Black Friday 2014 style, including a 20+ year-old navy and cream L.L. Bean Norwegian fisherman's sweater, from a time when they still sold the genuine 'Made in Norway' article.  I bought and began wearing this long before I had any idea that people actually wore sweaters like these outside Norway or the rest of mainland Scandinavia.  I've observed Swedes and Danes in very similar items when in those countries during the winter.


  1. Another Fabulous installment! Beautiful table + Yankee (Southern?) ingenuity! Your posts always resonate with me.

    Your mama was right, of course. When my mama was sick, my daddy stepped in with the instructions to us kids: "Leave mama alone, she's sick, what do you need?" He'd sit at the sewing machine and mend ripped clothes, get all the cooking done, make sure we were all presentably dressed & hair combed before leaving the house, etc.

    He made sure my three brothers were properly educated in household duties such as running the sewing machine, cooking, along with the usual "manly" duties of lawn-mowing and trash-emptying. There were four men and three ladies in our household, and before every meal my daddy would stand at the head of the table while my three brothers would hold the chairs & then seat my mama, my sister, and me. Then the four men would sit down together. Reaching as far back in my memory as I can, I don't remember any meal where this didn't happen.

    Daddy made learning household duties fun for my brothers. For instance, he had them make all kinds of fanciful pancake shapes for breakfast, like his favorite "silver-dollar pancakes" as he called them, bunny rabbits, and the like. My brothers' wives have always thought my daddy to be one of the greatest guys on the planet.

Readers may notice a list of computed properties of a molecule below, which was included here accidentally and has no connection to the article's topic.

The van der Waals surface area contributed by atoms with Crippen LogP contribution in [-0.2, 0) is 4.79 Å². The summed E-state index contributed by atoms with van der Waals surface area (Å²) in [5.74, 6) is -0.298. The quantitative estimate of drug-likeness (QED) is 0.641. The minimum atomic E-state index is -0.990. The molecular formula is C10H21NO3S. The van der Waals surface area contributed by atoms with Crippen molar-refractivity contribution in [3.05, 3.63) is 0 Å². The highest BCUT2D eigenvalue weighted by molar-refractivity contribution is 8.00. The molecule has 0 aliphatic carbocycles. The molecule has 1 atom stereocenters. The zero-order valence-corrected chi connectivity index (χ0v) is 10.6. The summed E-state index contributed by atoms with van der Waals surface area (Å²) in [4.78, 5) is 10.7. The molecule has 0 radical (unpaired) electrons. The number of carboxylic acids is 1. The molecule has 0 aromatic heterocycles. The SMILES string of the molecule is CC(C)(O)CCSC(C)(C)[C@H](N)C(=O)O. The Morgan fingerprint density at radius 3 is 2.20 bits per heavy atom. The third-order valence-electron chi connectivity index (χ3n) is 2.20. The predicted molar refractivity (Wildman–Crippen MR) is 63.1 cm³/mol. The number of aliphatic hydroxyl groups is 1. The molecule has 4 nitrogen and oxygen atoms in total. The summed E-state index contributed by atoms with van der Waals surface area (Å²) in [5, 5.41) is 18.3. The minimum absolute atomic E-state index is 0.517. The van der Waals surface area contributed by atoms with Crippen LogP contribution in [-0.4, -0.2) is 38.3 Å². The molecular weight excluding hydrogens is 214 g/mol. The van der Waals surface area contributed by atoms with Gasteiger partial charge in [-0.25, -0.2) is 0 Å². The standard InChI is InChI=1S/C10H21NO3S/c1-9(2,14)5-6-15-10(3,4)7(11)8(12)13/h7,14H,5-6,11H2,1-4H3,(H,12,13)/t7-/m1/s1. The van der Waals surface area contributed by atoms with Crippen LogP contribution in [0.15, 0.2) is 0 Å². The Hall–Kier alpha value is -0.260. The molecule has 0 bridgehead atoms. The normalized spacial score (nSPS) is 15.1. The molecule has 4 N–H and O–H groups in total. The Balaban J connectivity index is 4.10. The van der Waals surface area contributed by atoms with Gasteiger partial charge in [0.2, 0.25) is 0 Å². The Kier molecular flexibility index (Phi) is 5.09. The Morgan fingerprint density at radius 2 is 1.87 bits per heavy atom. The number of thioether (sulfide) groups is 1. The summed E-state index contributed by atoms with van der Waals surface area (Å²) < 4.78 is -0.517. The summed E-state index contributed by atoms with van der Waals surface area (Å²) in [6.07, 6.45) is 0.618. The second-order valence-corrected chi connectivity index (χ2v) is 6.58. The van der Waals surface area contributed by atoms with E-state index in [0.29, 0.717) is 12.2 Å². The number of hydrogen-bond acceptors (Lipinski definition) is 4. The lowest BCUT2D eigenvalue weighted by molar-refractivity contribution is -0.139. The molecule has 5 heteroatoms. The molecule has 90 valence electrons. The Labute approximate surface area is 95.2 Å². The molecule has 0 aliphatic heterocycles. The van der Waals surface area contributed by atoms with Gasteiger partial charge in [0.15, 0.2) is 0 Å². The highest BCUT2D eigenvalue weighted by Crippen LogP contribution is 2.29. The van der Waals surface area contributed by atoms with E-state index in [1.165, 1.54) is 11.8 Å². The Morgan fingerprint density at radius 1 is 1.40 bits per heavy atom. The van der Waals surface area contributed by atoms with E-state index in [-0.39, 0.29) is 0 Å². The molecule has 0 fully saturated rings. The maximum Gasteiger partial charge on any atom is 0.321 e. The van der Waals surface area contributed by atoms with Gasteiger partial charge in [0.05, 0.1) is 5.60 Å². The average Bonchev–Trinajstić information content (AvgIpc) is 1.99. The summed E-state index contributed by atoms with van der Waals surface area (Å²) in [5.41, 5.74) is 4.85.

My favorite vocal jazz groups are New York Voices and The Real Group--The Real Group is from Sweden, of course! Thanks, as always, for your fabulous blog!

  2. Thank you! I'm a tarheel disguised as a yankee (raised north of the Mason-Dixon line).

    Best Regards,


  3. Ah, yes, I think I remember your having written something to that effect. Your grandparents, or maybe just your grandfather was/were of Southern extract? Happy holidays to you & yours.

  4. There must be an unwritten rule of domestic appliances that they decide to break down at inopportune moments. We have had the house boiler die on us on Christmas Eve just before hordes of family descend on us and the dishwasher giving up the ghost on another Christmas. I have also had a puncture late at night on the motorway coming back from a school concert in the middle of winter. The car was full of grandparents and children. When the repair man arrives he asks for the magic wheel nut key. I look at him blankly never having heard of such a thing. After a few phone calls it was found on a shelf at home some 30 miles away. It was a long night.



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All opinions are welcome here. Even those that differ from mine. But let's keep it clean and civil, please.

-- Heinz-Ulrich